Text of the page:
|Connecticut Attorney General George Jepsen|
Back in 2008, Indian generics maker Ranbaxy made a deal with AstraZeneca ($AZN) to launch its Nexium copycat in May of this year. So why are Americans still unable to buy cheap versions of the blockbuster heartburn pill, which brought in more than $2 billion in U.S. sales last year?
The FDA is under increasing pressure to answer that question, most recently from Connecticut's attorney general George Jespen. Last week, Jespen wrote the FDA urging the agency to either approve Ranbaxy's generic Nexium or to waive a mandatory 180-day waiting period that, under the provisions of the Hatch-Waxman Act, is preventing other generic drugmakers from jumping into the market.
Jespen's request was part of his response to a "citizen petition" filed in May by a law firm representing an unnamed generics manufacturer. Problem is, the FDA has banned Ranbaxy from shipping products from some of its plants, including the one expected to make generic Nexium. So, the agency hasn't approved Ranbaxy's application for the drug, leaving other companies that want to sell their versions in an indefinite holding pattern.
The delay irks Jespen, whose letter to the FDA said his state's health care plans have spent nearly $75 million on Nexium since 2012.
"The manifest result of this inaction is higher prices and a dead-stop bottleneck preventing more than a half-dozen generic drug manufacturers lined up behind Ranbaxy from entering the market," Jespen said in a press release.
Jespen added that the delay is further compounded by the fact that Ranbaxy and AstraZeneca are working together to manufacture and market branded Nexium--a provision that was part of their 2008 patent settlement. "Ranbaxy and AstraZeneca should be competing--instead, they are working together to defeat competition and harm consumers," Jespen said.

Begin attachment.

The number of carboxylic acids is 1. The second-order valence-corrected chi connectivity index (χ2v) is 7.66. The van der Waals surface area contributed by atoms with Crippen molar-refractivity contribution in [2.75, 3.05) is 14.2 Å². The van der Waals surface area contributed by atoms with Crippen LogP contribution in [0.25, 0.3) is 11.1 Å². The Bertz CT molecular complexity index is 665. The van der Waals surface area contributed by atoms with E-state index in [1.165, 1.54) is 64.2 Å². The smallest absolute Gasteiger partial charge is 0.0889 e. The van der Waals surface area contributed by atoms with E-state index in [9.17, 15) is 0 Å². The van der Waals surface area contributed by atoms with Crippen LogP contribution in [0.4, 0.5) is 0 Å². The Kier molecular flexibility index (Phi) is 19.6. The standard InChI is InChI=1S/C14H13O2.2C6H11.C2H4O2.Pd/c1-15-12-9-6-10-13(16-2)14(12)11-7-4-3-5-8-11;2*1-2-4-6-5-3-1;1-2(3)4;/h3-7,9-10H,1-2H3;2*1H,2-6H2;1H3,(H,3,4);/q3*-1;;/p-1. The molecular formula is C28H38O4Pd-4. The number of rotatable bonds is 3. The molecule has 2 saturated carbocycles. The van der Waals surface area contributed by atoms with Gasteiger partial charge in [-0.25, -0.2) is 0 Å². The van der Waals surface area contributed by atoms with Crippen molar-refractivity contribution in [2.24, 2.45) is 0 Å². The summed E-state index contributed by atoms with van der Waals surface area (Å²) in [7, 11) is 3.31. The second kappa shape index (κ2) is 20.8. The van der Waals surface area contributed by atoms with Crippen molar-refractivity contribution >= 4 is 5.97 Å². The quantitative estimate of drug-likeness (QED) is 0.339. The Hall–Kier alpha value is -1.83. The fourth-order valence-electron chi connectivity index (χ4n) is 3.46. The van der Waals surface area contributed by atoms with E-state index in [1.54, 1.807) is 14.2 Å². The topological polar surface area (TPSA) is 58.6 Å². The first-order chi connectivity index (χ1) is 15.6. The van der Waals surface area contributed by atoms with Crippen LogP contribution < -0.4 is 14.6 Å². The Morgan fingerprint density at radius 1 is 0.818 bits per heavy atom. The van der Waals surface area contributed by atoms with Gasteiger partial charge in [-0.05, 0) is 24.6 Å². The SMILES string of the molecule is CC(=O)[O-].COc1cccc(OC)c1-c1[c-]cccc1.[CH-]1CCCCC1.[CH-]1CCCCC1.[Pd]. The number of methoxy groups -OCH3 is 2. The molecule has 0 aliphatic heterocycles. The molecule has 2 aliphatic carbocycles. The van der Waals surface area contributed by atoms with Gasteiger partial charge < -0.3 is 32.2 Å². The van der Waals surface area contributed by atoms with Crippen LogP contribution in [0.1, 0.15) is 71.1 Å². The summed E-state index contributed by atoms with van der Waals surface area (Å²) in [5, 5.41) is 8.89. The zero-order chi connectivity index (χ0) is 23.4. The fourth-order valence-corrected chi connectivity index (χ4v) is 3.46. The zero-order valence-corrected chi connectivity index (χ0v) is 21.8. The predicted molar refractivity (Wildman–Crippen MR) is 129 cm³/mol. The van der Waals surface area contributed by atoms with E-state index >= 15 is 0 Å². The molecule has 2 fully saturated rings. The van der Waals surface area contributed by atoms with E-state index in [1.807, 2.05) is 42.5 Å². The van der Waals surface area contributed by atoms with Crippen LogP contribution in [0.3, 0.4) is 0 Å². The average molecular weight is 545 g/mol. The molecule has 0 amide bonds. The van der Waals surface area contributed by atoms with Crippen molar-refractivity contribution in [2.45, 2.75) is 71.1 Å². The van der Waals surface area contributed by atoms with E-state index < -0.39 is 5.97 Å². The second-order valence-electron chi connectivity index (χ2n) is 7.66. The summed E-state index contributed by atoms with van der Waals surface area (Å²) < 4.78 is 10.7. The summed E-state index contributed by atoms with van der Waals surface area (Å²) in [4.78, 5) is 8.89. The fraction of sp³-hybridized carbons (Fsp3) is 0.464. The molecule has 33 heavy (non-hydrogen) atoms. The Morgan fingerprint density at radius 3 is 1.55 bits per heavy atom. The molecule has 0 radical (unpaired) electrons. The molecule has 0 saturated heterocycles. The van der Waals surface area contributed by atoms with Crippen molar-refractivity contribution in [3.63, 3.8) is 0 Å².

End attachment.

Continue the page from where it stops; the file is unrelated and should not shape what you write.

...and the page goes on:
Drug industry critics have long contended that so-called pay-for-delay patent settlements harm consumers and the American health care system by pushing up drug expenses. And there's little doubt that Nexium is one of the biggest drivers of increased spending on prescription drugs: In April, Express Scripts' annual Drug Trend Report revealed that overall drug spending jumped 5% in 2013 and that Nexium was the priciest of what it called "traditional" drugs, costing the pharmacy benefits provider $23.76 per member per year.
Ranbaxy's manufacturing woes have only added to the hand-wringing over America's rising financial burden for brand-name drugs. The FDA banned products from the Ranbaxy plants because of fears that the company faked data on their drugs. In addition to delaying generic Nexium, the ban prevented Ranbaxy from introducing a cheap version of Roche's ($RHHBY) antiviral Valcyte, which lost its patent protection last year. In June, Ranbaxy finally won approval to market generic Diovan, Novartis' ($NVS) heart drug that lost its patent protection in 2012 but, thanks to Ranbaxy's delayed launch, still brought in $1.7 billion in sales for the Swiss drug giant last year.
Special Report: Top 10 drug patent losses of 2014 - Nexium